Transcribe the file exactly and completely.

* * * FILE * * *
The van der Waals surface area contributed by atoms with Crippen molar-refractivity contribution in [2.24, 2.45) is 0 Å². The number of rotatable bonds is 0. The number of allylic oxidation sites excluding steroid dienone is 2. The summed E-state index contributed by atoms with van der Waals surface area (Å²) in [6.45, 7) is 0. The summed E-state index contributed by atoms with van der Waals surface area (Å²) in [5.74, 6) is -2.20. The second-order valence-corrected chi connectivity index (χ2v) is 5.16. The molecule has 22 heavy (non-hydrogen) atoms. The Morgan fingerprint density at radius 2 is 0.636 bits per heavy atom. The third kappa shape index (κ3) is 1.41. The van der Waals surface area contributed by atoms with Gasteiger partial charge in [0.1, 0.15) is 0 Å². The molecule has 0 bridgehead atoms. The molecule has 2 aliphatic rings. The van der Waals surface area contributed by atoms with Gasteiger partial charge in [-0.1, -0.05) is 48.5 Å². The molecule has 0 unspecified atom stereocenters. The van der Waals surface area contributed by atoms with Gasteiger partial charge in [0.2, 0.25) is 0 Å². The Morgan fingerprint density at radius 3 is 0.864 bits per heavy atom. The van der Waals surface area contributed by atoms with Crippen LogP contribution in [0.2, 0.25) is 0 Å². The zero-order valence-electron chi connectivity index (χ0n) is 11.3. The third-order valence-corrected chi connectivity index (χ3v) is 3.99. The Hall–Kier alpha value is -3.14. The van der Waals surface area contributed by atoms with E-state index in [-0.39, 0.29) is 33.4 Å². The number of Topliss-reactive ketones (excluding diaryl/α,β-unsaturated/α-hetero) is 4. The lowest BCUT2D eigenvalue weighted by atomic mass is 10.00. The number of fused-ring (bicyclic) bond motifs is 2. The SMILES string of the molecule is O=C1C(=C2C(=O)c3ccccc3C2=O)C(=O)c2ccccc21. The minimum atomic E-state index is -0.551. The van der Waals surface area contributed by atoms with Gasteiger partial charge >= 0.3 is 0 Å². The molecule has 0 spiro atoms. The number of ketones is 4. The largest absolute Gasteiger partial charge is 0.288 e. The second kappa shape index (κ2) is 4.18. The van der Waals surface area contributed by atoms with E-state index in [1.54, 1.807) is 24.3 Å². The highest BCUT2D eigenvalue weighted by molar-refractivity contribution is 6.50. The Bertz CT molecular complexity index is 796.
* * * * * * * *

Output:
The van der Waals surface area contributed by atoms with Crippen molar-refractivity contribution in [2.24, 2.45) is 0 Å². The number of rotatable bonds is 0. The number of allylic oxidation sites excluding steroid dienone is 2. The summed E-state index contributed by atoms with van der Waals surface area (Å²) in [6.45, 7) is 0. The summed E-state index contributed by atoms with van der Waals surface area (Å²) in [5.74, 6) is -2.20. The second-order valence-corrected chi connectivity index (χ2v) is 5.16. The molecule has 22 heavy (non-hydrogen) atoms. The Morgan fingerprint density at radius 2 is 0.636 bits per heavy atom. The third kappa shape index (κ3) is 1.41. The van der Waals surface area contributed by atoms with Gasteiger partial charge in [0.1, 0.15) is 0 Å². The molecule has 0 bridgehead atoms. The molecule has 2 aliphatic rings. The van der Waals surface area contributed by atoms with Gasteiger partial charge in [-0.1, -0.05) is 48.5 Å². The molecule has 0 unspecified atom stereocenters. The van der Waals surface area contributed by atoms with Gasteiger partial charge in [0.2, 0.25) is 0 Å². The Morgan fingerprint density at radius 3 is 0.864 bits per heavy atom. The van der Waals surface area contributed by atoms with Crippen LogP contribution in [0.2, 0.25) is 0 Å². The zero-order valence-electron chi connectivity index (χ0n) is 11.3. The third-order valence-corrected chi connectivity index (χ3v) is 3.99. The Hall–Kier alpha value is -3.14. The van der Waals surface area contributed by atoms with E-state index in [-0.39, 0.29) is 33.4 Å². The number of Topliss-reactive ketones (excluding diaryl/α,β-unsaturated/α-hetero) is 4. The lowest BCUT2D eigenvalue weighted by atomic mass is 10.00. The number of fused-ring (bicyclic) bond motifs is 2. The SMILES string of the molecule is O=C1C(=C2C(=O)c3ccccc3C2=O)C(=O)c2ccccc21. The minimum atomic E-state index is -0.551. The van der Waals surface area contributed by atoms with Gasteiger partial charge >= 0.3 is 0 Å². The molecule has 0 spiro atoms. The number of ketones is 4. The largest absolute Gasteiger partial charge is 0.288 e. The second kappa shape index (κ2) is 4.18. The van der Waals surface area contributed by atoms with E-state index in [1.54, 1.807) is 24.3 Å². The highest BCUT2D eigenvalue weighted by molar-refractivity contribution is 6.50. The Bertz CT molecular complexity index is 796.